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What would have been considered traditional heavy metal in 1985 was simply not cool. Black Sabbath at that point had been reduced to a solo project with Iommi politely trying to accommodate the more up tempo and cleanly landscape of the day. Those metal bands who played in the vein of albums like Vol. 4 or Sad Wings of Destiny were an unwanted few. The mighty Pentagram's Relentless is a fine slab of heavy metal played by some of the progenitors of the genre. And the title of the record is absolutely apropos, for relentless it is from top to bottom. It's not full blown doom, with the majority of the songs on the fast-ish side, but it is 100% heavy fuckin metal.
"Death Row" sets the eerie and foreboding tone of Relentless with its stomping riffage and the demonic voice of the madman, Bobby Leibling. This record certainly has moments of bone-crushing doom, with the likes of "Sinister," and the masterpiece that is "All Your Sins." Goddamn, the drum fill that cracks that song into being is just fuckin bestial, and some of the undeniably heaviest riffs ever written can be found here. This is definitely one of the stand-out selections in all of Pentagram's vast catalogue, and a true gem of the doom metal genre. And let's not forget the moribund plodding of "The Goul." Leibling's demented vocal delivery will make you believe that he is not among the living, for the ghoul he shall forever be.
The title track of this record is one of the fast songs that will stick in your brain. That riff is smokin' and one of Griffin's finest conceptions. They drop it to half time for the verses, with some of the Gram's best lyrics on offer:
"Now I don my electric axe
I'm gonna lay you on your back
All psyched up and ready to go
Take you to hell and won't say hello."
What I like best about Relentless and Day Of Reckoning is the production. It sounds like they brought Rodger Bain out of retirement to get that compressed, crushed under the weight of the ocean Master of Reality guitar tone. The bass is clearly represented and Swaney's adventurous style definitely calls to mind a certain old Geezer. Joe Hasselvander's drums are bad ass. He's a very tasteful and creative player who knows exactly how to accent and color the songs by opening or closing the hi-hats when called for and he never wanks with his fills. Quite an underrated dude I must say.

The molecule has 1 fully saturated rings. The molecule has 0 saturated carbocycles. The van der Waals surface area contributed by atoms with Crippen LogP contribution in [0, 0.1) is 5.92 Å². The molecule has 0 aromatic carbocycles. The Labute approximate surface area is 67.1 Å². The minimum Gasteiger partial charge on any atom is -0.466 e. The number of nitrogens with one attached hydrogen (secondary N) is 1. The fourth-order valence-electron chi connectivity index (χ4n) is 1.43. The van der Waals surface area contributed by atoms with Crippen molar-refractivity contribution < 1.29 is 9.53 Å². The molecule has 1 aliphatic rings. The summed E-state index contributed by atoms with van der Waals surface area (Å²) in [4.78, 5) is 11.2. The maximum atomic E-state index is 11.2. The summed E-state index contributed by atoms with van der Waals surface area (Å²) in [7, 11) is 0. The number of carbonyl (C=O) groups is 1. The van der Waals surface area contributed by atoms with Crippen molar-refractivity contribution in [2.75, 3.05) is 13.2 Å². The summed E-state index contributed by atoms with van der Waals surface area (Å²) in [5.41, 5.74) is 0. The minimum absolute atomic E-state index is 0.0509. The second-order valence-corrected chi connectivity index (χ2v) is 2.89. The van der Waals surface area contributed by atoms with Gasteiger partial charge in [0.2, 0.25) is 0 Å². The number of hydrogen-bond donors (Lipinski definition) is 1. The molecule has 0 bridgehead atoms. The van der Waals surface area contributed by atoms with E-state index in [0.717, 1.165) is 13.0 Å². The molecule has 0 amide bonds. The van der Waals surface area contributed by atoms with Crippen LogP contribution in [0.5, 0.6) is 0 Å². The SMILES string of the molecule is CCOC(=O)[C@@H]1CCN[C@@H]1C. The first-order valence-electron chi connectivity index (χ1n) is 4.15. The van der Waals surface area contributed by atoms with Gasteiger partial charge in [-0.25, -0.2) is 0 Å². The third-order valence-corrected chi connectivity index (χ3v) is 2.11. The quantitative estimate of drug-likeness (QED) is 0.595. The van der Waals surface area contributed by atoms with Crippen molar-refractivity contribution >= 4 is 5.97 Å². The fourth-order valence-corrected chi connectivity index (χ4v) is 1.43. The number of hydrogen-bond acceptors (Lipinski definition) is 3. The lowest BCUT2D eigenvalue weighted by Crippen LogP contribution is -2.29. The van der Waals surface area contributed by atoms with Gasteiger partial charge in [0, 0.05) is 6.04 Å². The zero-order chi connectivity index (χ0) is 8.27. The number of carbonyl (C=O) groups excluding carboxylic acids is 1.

Though there are a couple of songs here that are a tad forgetable, it's forgiveable considering it took these guys like 15 years to do a proper LP. And when it finally arrived the most popular metal was pretty black and white: either thrash or glam; there was no margin for the Sabbathian except for the darkened lairs of the long haired stoned out weirdos who worshipped at the altar of the archaic.
In the words of Wino, "Bobby was the first." What I'd like to think he means by that is Bobby Leibling was the first American to truly "get it" as far as concerns the heavy metal ethos that was spawned in England. Relentless is the first of a triumvirate of albums recorded by one of America's very first heavy metal bands. If the refrain of "You can never win/pay for all your sins" isn't scorched into your brain upon first listen, then I can't help you.
'Relentless' is one of these records that you hardly find words for, yet at the same time the urge to express your feelings about it is uncontrollable, because it is just so damn special. For my biggest shame, I heard about it a lot later than other doom classics. I couldn't believe that I've missed such music by the second minute of the opener 'Death row'. Anyway, when I did hear it, my heart instantly started to beat with its frequency and I think it will for years on.
To start with, this release gathers in itself everything that heavy metal (being doom or not) should strive for. It is absolutely honest, angry, H E A V Y, dark and what is most important for me - it really makes you feel free. I know that many people compare it to Black Sabbath's debut - you can almost never read something about 'Relentless' without seeing the former name written at least a hundred times. Well, I can see where this comes from - both Sabbath and Pentagram are bands from the 70s and this type of songwriting was too heavy for their time. But while on the debut of Sabbath there are really slow-paced songs like 'Black Sabbath' almost doom metal as we see it these days, on 'Relentless' most songs are rather dynamic and don't vary so much in tempo. Also, while BS have this mythical, even folk feeling to some songs, I don't really hear this on 'Relentless' - in that sense Pentagram are heavier and angrier. I almost always feel as if the songs are sang by a werewolf.